Overcoming the innovation gap curbing Australian banks’ digital ambitions
Written by Ashley Diffey, Head of APAC and Japan at Ping Identity
Customer expectations in banking have changed considerably over the past few years.
Lately, the trend is for customers to want to do everything from their app. Banks also increasingly favour their app as an authenticated channel and entry point into a broader range of systems and services.
To expand banking apps into a ‘one-stop shop’ experience, banks are leaning heavily on fintechs to be able to add new capabilities quickly and present them on one screen that customers can interact with.
In Australia, banks are either building their own – or incubating existing – fintechs, whose technologies can then be incorporated into banking channels.
Fintechs with middle- and back-office oriented services, such as those that can be bolted in to enhance customer experience, have proven particularly popular, according to research.
However, it is just as common to see banks use fintechs to power entirely new front-facing digital banking services and experiences. This is particularly the case for digital home loan applications and approvals. The mortgage market in Australia is highly competitive, and fintechs offer banks a way to gain a digital edge in the market that can be brought online faster than the bank developing such a capability by itself.
Innovating at the pace of business
Not every bank or financial institution in Australia has enjoyed success with incorporating fintech services into their existing offerings, however.
This isn’t due to lack of effort or desire, but because of the complexity of the banking market and of existing banking systems, which can hamper the ability to move quickly.
Financial services institutions (FSIs) want to be able to implement and test new capabilities that will keep their customers happy for the long term. They want to find new ways to engage customers, to optimise customer service functions, sunset legacy technology, and generally improve their brand value.
Customers want access to new digital services, too. And despite being relatively ‘sticky’ – it’s fairly well accepted that many customers are lax to change banks unless something catastrophic happens – millions of Australians do switch every year. That is a key motivator for banks to stay ahead of the (digital) innovation curve.
Banks do not want a lack of innovation and slow access to new digital services to be a reason for customers to switch, but it is clear some struggle to deliver on both counts.
Digital technologies are advancing faster than some organisations can implement or make them available for their customers. This is called the ‘innovation gap’. When it happens, the longer you take to innovate, the harder it gets to close the gap. When this innovation gap gets substantial enough, other organisations – fintechs, rival banks – seek to fill it.
For banks in this position, it’s critical to identify what is stopping innovation from occurring faster. In our experience, the blockers are often legacy technologies, as well as fear, uncertainty, and doubt about how introducing new digital technologies will impact the organisation’s core service delivery. Banking domain leaders value uptime and security above all else; while they may have ambitions to accelerate digital initiatives, this can’t be at the expense of availability and security.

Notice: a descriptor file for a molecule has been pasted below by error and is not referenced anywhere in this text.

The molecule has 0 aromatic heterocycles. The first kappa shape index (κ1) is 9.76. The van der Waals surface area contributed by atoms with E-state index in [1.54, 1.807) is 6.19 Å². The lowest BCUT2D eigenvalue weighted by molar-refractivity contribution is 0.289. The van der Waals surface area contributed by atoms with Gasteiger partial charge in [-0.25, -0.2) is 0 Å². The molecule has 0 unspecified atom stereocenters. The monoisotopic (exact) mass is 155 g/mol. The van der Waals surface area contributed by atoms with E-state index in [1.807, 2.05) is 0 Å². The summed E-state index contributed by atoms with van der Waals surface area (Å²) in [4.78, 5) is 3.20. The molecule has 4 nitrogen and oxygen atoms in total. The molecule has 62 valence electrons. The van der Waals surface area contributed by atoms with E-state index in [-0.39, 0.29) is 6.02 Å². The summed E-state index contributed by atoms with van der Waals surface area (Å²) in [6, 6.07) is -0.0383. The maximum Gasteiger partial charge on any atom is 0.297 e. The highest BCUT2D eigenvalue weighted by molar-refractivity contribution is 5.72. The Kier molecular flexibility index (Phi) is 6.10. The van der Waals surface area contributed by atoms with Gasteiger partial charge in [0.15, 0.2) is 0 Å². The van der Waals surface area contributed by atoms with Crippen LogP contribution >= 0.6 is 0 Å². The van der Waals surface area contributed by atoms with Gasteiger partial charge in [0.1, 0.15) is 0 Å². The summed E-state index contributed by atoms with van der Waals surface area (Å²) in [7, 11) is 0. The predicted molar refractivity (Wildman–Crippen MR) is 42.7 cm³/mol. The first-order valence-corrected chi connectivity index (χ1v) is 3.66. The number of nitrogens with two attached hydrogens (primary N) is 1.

There are legitimate questions about what impact a digital bolt-on will have on existing services. The worst-case scenario is that once new technology is implemented, it causes an issue and can’t be rolled back quickly enough to avoid downtime and customer anger.
It is possible to resolve this, but it requires a rethink on how innovation and financial technology can be incorporated in a way that meets emerging customer needs and appropriate risk thresholds.
The role of an orchestration platform
The fastest way for banks to reliably get new digital technologies into the market is to make use of an identity hub that can act as an orchestration solution for digital flows.
User experiences are visually mapped as flows, which are diagrams that show the paths users can take when completing a transaction. These flows help determine how many screens might be needed, the order in which they should appear, and the information required for each experience. They also logically stitch together all of the underpinning technology pieces that power each part of the experience.
Within an orchestration tool, the existing transaction journey is represented as one flow. A second flow can then be added that incorporates a new fintech function or tool. This new flow can be offered to a subset of users in an A-B test scenario. The bank can run multiple versions of a single transaction flow – with and without the new fintech capability incorporated into it – in parallel, and gain real-time feedback from a small subset of real customers that are exposed to the new experience.
This avoids the risks associated with a ‘big bang’ implementation of a new fintech capability.
Depending on the results, more customers can be moved to the new flow, or – if the fintech integration does not meet expectations – the subset of users can be moved back to the existing transaction flow.
The end goal is to enable the bank to move faster and with more confidence such that fintech technologies can be introduced safely and securely, without negatively impacting the existing customer experience. Banks that are successful in this space can outpace their competitors in bringing new digital capabilities to market.